This season has been riddled with missteps, unmet expectations, even self-doubt. Needless to say, it has been a bit rocky (yes, there’s a pun in there) going for a while. I hate to distill such an important part of my life down to some simple statistics, but in an effort to paint a larger picture, I am going to anyways.
Since moving to Colorado I’ve made it up to the resorts a whopping 7 days. Even more disheartening, in an area so bountiful with easy access backcountry, I’ve only made it out touring 4 days. Four! That’s it! In contrast, on my adventurous move out here I managed to spend 2 days at resorts and another 4 touring. And that was in a 10-day window, where I also managed to rack up a healthy number of miles on my car.
As an even bigger contrast, let’s look at last year…I broke my back in December and still managed to throw together a full season, with a couple of notable days including the black hole couloir, riding St Helens with my dad, and attempting to summit Mt Rainier
. I don’t actually have numbers for last year because I wasn’t keeping track, but I can guarantee you there were a lot more days both at the resort and in the backcountry than I’ve managed this year.
It’s easy to blame a lot of different factors…I moved to a new city; I don’t have a steady income; I don’t have a pass anywhere. Excuses, all of them, just empty excuses that, if I am honest with myself, hold no merit.
So what happened?
Earlier this season I wrote my always up-to-date guide for finding good snow in the mountains. It was easy to write back in December after a spell of dry weather and conditions that could still be considered “early season”. It was a damn good idea and it is a guide that I encourage everyone to try to follow.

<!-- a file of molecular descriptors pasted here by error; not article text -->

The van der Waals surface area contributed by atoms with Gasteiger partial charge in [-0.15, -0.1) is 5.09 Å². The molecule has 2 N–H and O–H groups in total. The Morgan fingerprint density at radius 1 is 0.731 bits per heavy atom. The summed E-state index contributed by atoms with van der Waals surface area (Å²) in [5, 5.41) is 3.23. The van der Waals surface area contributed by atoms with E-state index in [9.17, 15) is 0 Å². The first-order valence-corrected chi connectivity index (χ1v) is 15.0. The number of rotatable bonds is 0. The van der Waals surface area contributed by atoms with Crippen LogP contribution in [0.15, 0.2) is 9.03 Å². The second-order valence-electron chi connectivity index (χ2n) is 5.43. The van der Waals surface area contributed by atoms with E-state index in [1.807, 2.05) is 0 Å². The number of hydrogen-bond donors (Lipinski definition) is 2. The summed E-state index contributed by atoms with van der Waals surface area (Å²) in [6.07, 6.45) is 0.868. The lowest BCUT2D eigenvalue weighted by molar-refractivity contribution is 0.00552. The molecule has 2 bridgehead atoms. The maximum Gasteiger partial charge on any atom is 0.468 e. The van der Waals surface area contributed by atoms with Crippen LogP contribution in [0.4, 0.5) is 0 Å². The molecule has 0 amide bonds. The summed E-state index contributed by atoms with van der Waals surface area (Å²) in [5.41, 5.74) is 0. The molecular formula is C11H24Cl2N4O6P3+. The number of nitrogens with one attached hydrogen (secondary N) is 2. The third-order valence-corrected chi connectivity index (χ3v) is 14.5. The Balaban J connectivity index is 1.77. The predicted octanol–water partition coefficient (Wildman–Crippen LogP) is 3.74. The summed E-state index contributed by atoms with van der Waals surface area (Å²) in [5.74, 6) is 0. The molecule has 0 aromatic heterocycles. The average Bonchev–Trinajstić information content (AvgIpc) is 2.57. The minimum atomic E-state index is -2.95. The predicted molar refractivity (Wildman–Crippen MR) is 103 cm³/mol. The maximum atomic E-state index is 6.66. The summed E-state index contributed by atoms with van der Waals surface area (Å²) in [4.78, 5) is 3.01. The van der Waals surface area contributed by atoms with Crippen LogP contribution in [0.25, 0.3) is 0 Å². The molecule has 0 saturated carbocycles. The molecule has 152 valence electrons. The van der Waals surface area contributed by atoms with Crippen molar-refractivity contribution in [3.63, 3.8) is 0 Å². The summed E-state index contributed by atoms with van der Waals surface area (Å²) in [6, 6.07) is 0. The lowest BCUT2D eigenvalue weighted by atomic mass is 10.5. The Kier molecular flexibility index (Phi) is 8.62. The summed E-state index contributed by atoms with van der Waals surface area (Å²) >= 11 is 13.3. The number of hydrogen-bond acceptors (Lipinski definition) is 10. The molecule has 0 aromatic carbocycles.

I wrote it, then promptly forget everything that it was about. Which is impressive because it is only a 1-step guide.
In case you are too lazy to click the link, I’ll give you a synopsis here: shift your expectations away from the snow entirely. Chasing snow is a lot harder than finding people you enjoy riding with and there is something to be said for simply enjoying the mountains, whatever the conditions.
I was recently reminded of this on a trip to Berthoud Pass. In the days leading up, the temperatures barely dropped below freezing. In the morning, looking at weather overnight and the day’s forecast, we’d had a mild freeze overnight and the forecast called for clouds all day. It was enough to make me think long and hard about whether or not I actually wanted to get out of bed.
Pro Tip: don’t look at the forecast until you are already out of bed, removing the temptation to bail.
The less than ideal forecast was resounded in my head when I pulled into the parking lot at the top of the pass. There was only one other car there, on a Saturday morning. To put it in perspective, the previous Wednesday the parking lot was practically full by 9 am.